USA TODAY NETWORK-Wisconsin
August 11, 2016
In the last eight days before Kevin died, he tried calling six different crisis hotlines to simply vent his thoughts. Nicole’s phone shows multiple calls to the lines, though Kevin's phone is still in possession of the police and the crisis lines are anonymous.
“There was one, a combat crisis hotline that we found,” Nicole said. “And a veteran on there did speak with him from a little before midnight until like four in the morning… All he wanted to do was talk. He just needed an outlet.”
Unanswered calls for help
Nicole Higgins has not tried to justify what her husband, Kevin Higgins, did.(Photo: Submitted by Nicole Higgins)
“When he did get his medications in the mail, they’d always come late. His refills were never refilled,” Nicole said. “Say the doctor would write the prescription, and then it’s supposed to come every month, and it wouldn’t. We were having trouble because the meds come from Green Bay… And his meds came late.”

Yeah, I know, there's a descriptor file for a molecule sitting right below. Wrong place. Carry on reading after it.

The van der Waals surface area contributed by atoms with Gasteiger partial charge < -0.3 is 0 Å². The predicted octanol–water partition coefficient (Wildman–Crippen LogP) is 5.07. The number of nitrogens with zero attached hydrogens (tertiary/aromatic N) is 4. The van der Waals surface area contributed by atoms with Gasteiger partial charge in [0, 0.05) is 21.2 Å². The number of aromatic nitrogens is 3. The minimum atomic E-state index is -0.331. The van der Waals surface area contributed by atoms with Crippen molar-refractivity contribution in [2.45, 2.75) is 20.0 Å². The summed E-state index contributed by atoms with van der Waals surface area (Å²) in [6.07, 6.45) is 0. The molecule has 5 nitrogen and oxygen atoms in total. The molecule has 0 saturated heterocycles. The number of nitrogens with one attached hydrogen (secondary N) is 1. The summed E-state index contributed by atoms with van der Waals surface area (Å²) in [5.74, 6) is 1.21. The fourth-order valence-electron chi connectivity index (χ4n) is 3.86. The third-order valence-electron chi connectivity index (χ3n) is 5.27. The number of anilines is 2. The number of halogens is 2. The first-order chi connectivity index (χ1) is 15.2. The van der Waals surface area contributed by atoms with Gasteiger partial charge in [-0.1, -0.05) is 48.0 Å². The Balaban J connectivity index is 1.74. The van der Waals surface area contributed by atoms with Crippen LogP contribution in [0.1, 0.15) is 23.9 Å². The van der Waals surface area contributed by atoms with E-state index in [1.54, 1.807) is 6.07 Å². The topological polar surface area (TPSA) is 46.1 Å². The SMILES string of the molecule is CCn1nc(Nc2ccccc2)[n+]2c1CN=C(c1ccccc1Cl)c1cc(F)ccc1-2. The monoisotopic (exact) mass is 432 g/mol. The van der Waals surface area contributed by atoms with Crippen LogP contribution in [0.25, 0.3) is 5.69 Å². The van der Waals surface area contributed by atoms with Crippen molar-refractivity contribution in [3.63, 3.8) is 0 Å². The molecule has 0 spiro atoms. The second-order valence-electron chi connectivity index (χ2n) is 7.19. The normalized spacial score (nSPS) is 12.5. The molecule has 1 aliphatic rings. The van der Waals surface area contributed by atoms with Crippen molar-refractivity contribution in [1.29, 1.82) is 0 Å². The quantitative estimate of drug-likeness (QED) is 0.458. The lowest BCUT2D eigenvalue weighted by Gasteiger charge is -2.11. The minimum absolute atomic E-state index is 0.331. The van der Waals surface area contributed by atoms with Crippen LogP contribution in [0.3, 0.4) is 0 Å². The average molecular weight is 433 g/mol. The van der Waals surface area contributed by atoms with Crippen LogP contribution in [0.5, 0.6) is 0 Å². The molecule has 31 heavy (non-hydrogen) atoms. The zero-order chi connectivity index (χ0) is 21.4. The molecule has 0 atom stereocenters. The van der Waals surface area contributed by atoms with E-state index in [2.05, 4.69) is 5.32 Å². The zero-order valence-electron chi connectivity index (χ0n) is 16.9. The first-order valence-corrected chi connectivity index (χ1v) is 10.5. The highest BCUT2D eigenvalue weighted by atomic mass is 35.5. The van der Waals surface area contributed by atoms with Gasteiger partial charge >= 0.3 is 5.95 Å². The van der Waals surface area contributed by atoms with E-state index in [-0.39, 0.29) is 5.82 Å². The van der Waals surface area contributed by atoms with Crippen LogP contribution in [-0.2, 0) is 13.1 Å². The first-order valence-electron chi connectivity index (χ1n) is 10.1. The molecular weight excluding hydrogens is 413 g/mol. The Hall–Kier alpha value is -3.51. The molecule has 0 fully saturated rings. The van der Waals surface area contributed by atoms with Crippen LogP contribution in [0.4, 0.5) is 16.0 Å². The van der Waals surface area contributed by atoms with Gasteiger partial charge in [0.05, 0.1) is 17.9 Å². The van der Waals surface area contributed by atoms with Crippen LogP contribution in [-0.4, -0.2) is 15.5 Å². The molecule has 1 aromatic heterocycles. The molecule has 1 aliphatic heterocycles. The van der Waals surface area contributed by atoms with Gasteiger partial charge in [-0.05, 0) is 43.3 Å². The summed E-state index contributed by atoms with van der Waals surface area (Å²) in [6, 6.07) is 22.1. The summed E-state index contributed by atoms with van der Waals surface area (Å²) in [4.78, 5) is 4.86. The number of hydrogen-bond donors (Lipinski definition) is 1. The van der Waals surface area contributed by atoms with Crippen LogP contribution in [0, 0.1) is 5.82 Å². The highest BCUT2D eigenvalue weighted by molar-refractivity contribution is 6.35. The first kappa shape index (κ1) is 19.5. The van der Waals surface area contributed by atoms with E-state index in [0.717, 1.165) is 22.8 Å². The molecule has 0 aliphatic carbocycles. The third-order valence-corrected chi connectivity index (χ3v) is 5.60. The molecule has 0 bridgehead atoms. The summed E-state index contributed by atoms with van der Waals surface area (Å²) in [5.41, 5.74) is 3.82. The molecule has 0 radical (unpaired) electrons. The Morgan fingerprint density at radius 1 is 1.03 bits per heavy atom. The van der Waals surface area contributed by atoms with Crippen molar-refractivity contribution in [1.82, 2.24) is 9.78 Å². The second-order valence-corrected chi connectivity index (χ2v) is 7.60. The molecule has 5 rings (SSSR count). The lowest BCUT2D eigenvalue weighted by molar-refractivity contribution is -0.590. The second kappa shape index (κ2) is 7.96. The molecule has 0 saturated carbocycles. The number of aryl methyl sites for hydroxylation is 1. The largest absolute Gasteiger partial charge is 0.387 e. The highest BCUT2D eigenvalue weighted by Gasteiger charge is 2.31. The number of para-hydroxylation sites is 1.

On July 17, Kevin robbed the Union Avenue Tap and raised an assault rifle at officers who responded, prompting them to fire six bullets into him.
She doesn't blame the officers who shot her husband to death that night. She said the officers were just defending themselves from a crime, but that the incident could have been stopped long before July 17.
“They did what they had to do,” Nicole said.
But as she received part of Kevin's medication mere days after his death -- medication designed in part to treat Post-Traumatic Stress Disorder he developed following parts of his military service -- she found herself questioning why Kevin couldn't get proper treatment for the mental illness that precipitated his death.
“It really upset him that he was telling these veterans [at the VFW] that this is where you can get help and he’d reach out to those places and they wouldn’t help him,” Nicole said.
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